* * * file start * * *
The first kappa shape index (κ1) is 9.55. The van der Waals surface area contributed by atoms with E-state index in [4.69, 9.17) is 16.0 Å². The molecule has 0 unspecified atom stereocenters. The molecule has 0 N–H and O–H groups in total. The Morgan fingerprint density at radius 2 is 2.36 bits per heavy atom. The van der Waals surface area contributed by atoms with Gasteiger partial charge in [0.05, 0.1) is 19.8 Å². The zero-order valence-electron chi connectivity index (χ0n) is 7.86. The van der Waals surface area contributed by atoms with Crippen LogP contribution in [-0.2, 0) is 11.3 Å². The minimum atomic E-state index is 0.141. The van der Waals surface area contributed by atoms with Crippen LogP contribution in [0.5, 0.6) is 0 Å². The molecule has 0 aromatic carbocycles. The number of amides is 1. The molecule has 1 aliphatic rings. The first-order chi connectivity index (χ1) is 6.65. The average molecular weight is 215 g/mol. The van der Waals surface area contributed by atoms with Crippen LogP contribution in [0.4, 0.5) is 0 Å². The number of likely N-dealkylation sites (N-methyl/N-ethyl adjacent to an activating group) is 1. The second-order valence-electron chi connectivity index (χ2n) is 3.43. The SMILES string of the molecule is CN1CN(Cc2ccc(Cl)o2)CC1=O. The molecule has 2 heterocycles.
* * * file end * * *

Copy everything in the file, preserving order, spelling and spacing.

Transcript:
The first kappa shape index (κ1) is 9.55. The van der Waals surface area contributed by atoms with E-state index in [4.69, 9.17) is 16.0 Å². The molecule has 0 unspecified atom stereocenters. The molecule has 0 N–H and O–H groups in total. The Morgan fingerprint density at radius 2 is 2.36 bits per heavy atom. The van der Waals surface area contributed by atoms with Gasteiger partial charge in [0.05, 0.1) is 19.8 Å². The zero-order valence-electron chi connectivity index (χ0n) is 7.86. The van der Waals surface area contributed by atoms with Crippen LogP contribution in [-0.2, 0) is 11.3 Å². The minimum atomic E-state index is 0.141. The van der Waals surface area contributed by atoms with Crippen LogP contribution in [0.5, 0.6) is 0 Å². The molecule has 0 aromatic carbocycles. The number of amides is 1. The molecule has 1 aliphatic rings. The first-order chi connectivity index (χ1) is 6.65. The average molecular weight is 215 g/mol. The van der Waals surface area contributed by atoms with Crippen LogP contribution in [0.4, 0.5) is 0 Å². The number of likely N-dealkylation sites (N-methyl/N-ethyl adjacent to an activating group) is 1. The second-order valence-electron chi connectivity index (χ2n) is 3.43. The SMILES string of the molecule is CN1CN(Cc2ccc(Cl)o2)CC1=O. The molecule has 2 heterocycles.